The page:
At the close of World War II, in Nuremburg, Germany, the trial of Nazi war criminals was the first to prosecute crimes against humanity. Genocide was a brand new word, and the proceedings at Nuremburg set the precedent for an international court. HPR’s Noe Tanigawa explains why a film documenting the trial was suppressed and what its current restoration holds for today’s audiences.
"Nuremburg: Its Lesson for Today", will have three showings in Honolulu.
Both Sandra Schulberg and Siegfried Ramler are guests at a dinner screening by the Federal Bar Association Hawai’i Chapter and the UH Law School on September 8th at the Honolulu Academy of Arts Doris Duke Theater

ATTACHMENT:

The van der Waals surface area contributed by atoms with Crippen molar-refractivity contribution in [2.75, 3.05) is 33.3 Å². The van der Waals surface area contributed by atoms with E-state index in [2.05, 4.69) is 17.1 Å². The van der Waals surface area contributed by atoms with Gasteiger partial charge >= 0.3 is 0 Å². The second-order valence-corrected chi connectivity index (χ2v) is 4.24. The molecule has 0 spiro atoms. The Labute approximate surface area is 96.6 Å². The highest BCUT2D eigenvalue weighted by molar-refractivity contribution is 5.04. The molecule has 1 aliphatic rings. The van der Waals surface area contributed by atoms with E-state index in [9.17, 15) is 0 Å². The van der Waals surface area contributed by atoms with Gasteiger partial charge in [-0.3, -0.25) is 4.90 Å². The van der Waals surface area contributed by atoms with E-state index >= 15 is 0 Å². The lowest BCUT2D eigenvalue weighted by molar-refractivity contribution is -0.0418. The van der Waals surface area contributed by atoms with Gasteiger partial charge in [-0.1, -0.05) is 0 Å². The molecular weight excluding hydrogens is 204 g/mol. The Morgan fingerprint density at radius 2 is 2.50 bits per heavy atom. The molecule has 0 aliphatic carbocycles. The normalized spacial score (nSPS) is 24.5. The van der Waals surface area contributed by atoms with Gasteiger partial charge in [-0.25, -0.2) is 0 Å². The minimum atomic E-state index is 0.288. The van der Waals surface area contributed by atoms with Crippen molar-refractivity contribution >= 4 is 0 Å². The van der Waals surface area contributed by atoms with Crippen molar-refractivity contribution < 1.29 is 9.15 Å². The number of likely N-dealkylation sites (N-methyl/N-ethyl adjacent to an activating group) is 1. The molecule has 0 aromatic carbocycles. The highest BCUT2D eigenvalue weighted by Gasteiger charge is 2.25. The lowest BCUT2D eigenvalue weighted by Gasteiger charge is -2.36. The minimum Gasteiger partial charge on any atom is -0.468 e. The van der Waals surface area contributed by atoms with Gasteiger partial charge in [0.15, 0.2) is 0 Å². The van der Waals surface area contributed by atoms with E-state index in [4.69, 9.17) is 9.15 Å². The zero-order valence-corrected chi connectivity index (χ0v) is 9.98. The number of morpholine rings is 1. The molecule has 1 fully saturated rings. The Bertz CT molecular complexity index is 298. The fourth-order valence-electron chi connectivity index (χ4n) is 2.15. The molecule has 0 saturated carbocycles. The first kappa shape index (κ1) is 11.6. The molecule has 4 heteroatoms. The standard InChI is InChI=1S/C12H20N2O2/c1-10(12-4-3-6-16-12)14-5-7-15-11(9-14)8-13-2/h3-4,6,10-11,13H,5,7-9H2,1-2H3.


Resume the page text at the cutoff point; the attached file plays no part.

, (808) 532-8700.) They will also attend screenings at the William S. Richardson School of Law september 9th, (http://www.law.hawaii.edu
, (808) 956-7966) and the East West Center,
September 10, (http://www.eastwestcenter.org
For a personal account of the trial, check Nuremberg
and Beyond:The Memoirs of Siegfried Ramler, From 20th Century Europe to Hawaii.